The Bitcoin Signing Session – When Gavin Met Craig

Reading Time: 4 minutes
  • Bitcoin ‘creator’ Craig Wright’s ‘proof’ meeting with Gavin Andresen in 2016 has come under the spotlight again
  • Wright was trying to prove he was Satoshi Nakamoto, but Andresen says he “has doubts”
  • Andresen says he could have been “bamboozled” into believing Wright’s ‘proof’

It is April 7, 2016. Gavin Andresen, Bitcoin pioneer of the cryptocurrency, is in a basement conference room in a London hotel. He has just arrived from the US and is watching Craig Wright sign some early Bitcoin blocks, a process he has repeated for Jon Matonis and would later repeat for the BBC, the Economist, and GQ, in his Satoshi Nakmoto signing tour.

Wright’s performances have come on the back of claims by Wired and Gizmodo magazines that Wright is Bitcoin’s creator following a series of ‘leaked’ emails. As a result of questions arising over the authenticity of those emails, Wright is now on a charm offensive to try and win over the doubters, including influential ones like Andresen and Matonis, a founder of the Bitcoin Foundation.

And he has achieved it. Following the signings, Andresen says that “I believe Craig Steven Wright is the person who invented Bitcoin” while Matonis states that “I have no doubt that Craig Steven Wright is the person behind the Bitcoin technology.”

Case closed?


Wright’s Reputation Takes a Battering

Fast forward four years and things look very different. Wright’s claims to be Bitcoin’s creator lie in tatters, to the point where all the media outlets to which Wright ‘proved’ his claims have since amended either their headlines or their attitude towards Wright’s claims:

Craig Wright BBC

Source: BBC

Craig Wright Wired

Source: Wired

Craig Wright Gizmodo

Source: Gizmodo

If the mainstream media has turned its back on Wright and his claims to have created Bitcoin, what of Andresen and Matonis? Matonis hasn’t spoken about Craig Wright’s claims since 2017, but the fact that he took a job working for Wright’s company nChain in 2017 speaks volumes. Andresen on the other hand has had something of a change of heart.

Andresen’s Deposition Illustrates a Change of Heart

Andresen was recently asked to provide a deposition in the Kleiman vs Wright case that has been rumbling on since early 2018. His deposition was published online last month and showed that the intervening years have seen seeds of doubt creep in about what he saw in that Covent Garden conference room.

In the deposition, Andresen confirms that he has four proofs that any candidate must pass in order to be genuinely considered a contender for the crown of Bitcoin creator – a message signed with the same PGP key that Satoshi used in 2010, a message signed with the keys from early Bitcoin blocks, a copy of an email or private forum post between himself and Satoshi, and a conversation about “technical things via email”.

When asked by Kleiman’s attorney Velvel Freedman if Andresen had received these four proofs from Wright, Andresen respondes that he “believed” he got a message signed with keys from early Bitcoin blocks and “did get a conversation about technical stuff”, although not in the form of private posts or emails, which Wright claimed he had deleted.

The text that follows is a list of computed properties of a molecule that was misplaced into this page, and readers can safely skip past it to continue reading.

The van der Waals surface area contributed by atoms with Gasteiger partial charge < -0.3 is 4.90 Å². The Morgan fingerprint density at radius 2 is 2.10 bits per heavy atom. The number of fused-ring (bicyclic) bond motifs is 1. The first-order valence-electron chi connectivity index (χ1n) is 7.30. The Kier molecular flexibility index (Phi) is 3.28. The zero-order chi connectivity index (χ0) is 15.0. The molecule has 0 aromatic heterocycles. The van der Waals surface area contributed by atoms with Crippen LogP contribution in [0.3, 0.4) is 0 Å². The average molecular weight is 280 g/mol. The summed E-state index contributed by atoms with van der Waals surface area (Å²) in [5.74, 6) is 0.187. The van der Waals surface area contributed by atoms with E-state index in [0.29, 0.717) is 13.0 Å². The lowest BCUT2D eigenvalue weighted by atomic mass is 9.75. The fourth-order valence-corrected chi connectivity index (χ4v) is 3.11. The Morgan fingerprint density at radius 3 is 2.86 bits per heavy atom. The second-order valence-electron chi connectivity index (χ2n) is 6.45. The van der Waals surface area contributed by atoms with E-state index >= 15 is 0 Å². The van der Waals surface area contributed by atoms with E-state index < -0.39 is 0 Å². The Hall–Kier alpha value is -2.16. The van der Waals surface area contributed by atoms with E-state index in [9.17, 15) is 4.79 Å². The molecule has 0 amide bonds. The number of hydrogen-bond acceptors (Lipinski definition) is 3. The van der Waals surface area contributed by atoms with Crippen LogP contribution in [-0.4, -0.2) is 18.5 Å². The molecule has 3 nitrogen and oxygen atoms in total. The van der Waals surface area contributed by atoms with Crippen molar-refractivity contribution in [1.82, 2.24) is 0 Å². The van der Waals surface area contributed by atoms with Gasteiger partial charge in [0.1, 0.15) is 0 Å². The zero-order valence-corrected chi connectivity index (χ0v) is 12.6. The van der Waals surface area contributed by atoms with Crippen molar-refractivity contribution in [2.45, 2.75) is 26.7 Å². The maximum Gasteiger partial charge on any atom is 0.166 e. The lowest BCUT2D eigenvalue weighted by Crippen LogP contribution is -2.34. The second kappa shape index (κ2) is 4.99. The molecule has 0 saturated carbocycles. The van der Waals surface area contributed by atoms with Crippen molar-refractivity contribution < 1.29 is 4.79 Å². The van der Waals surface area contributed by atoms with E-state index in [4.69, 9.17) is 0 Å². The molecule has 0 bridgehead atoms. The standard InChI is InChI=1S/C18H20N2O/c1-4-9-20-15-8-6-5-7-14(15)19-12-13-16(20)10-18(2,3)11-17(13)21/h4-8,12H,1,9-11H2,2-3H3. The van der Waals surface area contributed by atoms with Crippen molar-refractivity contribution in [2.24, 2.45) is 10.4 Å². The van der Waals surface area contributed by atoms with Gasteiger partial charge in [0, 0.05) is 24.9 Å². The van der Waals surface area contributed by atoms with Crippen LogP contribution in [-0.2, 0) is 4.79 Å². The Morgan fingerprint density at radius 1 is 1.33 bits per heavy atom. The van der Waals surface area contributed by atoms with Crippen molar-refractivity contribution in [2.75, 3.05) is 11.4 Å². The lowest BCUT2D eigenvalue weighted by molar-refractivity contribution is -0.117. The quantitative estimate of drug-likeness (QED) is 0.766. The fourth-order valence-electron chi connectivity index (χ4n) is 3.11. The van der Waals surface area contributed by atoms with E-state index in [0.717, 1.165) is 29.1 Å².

When asked what happened with the PGP signature, Andresen responds that Wright “gave me some reason why he either did not have the key or it would not be good proof”. Andresen says that at the time he found Wrights excuses credible, but now he has his “doubts”.

Bitcoin Founder, With VC Backing

The deposition also makes clear that Wright intended to monetize the Satoshi Nakamoto name, a process that he acknowledged would leave him “hated”:

Craig Wright was working with a couple of venture capital-type people. I’ve forgotten the name of their company. […] But he was one of those venture capital-type people who, I believe, were interested in helping Craig through this whole process of claiming to be Satoshi Nakamoto.

It was this venture capitalist firm who contacted Andresen in the first place and arranged for his presence in London, as well as paying for his flight – a firm who, Andresen learned was intending to sell or license the intellectual properties and patents under the Satoshi name once Wright had been anointed the founder of Bitcoin.

Andresen Raises Other Doubts

Crucially, Andresen also corrects his impressions from 2016 and says that the laptop Wright used to sign the Bitcoin message was not factory sealed as he had originally thought, as well as saying that it is possible that Wright downloaded a “rogue version” of the Electrum wallet he used to sign the blocks. Andresen also states that he did not verify that there was no other software on the USB stick Wright used to sign the blocks, all of which suggests that some kind of technical foul play cannot be ruled out.

Andresen also admits to being “exhausted” from the flight, and summarizes by saying that he is still not sure about what he witnessed:

Sitting here today, I think it’s more likely than not that I saw a proper signature, but I — but I do have some doubt […] and my doubts arise because the proof that was presented to me is very different from the pseudo proof that was later presented to the world.

With Andresen, as well as the journalists and outlets who covered the ‘unveiling’ of Craig Wright in 2015 and 2016, all either changing their minds on Wright or at least wavering in their surety of his claims, it seems that Wright may well have a harder job than he thought in proving in court that he is the creator of Bitcoin.